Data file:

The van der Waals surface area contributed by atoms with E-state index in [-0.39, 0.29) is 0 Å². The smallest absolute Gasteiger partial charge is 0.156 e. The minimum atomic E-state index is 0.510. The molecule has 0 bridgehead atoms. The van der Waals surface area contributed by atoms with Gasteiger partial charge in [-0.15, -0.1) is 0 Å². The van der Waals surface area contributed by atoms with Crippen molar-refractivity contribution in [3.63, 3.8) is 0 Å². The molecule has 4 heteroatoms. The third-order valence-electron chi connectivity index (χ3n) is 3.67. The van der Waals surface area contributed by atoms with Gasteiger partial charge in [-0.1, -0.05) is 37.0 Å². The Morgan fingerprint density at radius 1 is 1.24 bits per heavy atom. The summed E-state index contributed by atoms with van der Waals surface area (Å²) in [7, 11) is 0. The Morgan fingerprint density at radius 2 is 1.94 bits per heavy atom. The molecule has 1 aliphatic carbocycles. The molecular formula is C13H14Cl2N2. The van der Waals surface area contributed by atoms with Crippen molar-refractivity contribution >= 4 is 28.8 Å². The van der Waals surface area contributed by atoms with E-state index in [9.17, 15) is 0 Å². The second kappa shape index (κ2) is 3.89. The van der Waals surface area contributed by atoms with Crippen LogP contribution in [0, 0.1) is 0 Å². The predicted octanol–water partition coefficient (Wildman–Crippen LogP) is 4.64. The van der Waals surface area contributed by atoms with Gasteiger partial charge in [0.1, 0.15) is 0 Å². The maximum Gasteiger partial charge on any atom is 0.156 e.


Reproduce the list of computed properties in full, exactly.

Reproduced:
The van der Waals surface area contributed by atoms with E-state index in [-0.39, 0.29) is 0 Å². The smallest absolute Gasteiger partial charge is 0.156 e. The minimum atomic E-state index is 0.510. The molecule has 0 bridgehead atoms. The van der Waals surface area contributed by atoms with Gasteiger partial charge in [-0.15, -0.1) is 0 Å². The van der Waals surface area contributed by atoms with Crippen molar-refractivity contribution in [3.63, 3.8) is 0 Å². The molecule has 4 heteroatoms. The third-order valence-electron chi connectivity index (χ3n) is 3.67. The van der Waals surface area contributed by atoms with Gasteiger partial charge in [-0.1, -0.05) is 37.0 Å². The Morgan fingerprint density at radius 1 is 1.24 bits per heavy atom. The summed E-state index contributed by atoms with van der Waals surface area (Å²) in [7, 11) is 0. The Morgan fingerprint density at radius 2 is 1.94 bits per heavy atom. The molecule has 1 aliphatic carbocycles. The molecular formula is C13H14Cl2N2. The van der Waals surface area contributed by atoms with Crippen molar-refractivity contribution >= 4 is 28.8 Å². The van der Waals surface area contributed by atoms with E-state index in [9.17, 15) is 0 Å². The second kappa shape index (κ2) is 3.89. The van der Waals surface area contributed by atoms with Crippen LogP contribution in [0, 0.1) is 0 Å². The predicted octanol–water partition coefficient (Wildman–Crippen LogP) is 4.64. The van der Waals surface area contributed by atoms with Gasteiger partial charge in [0.1, 0.15) is 0 Å². The maximum Gasteiger partial charge on any atom is 0.156 e.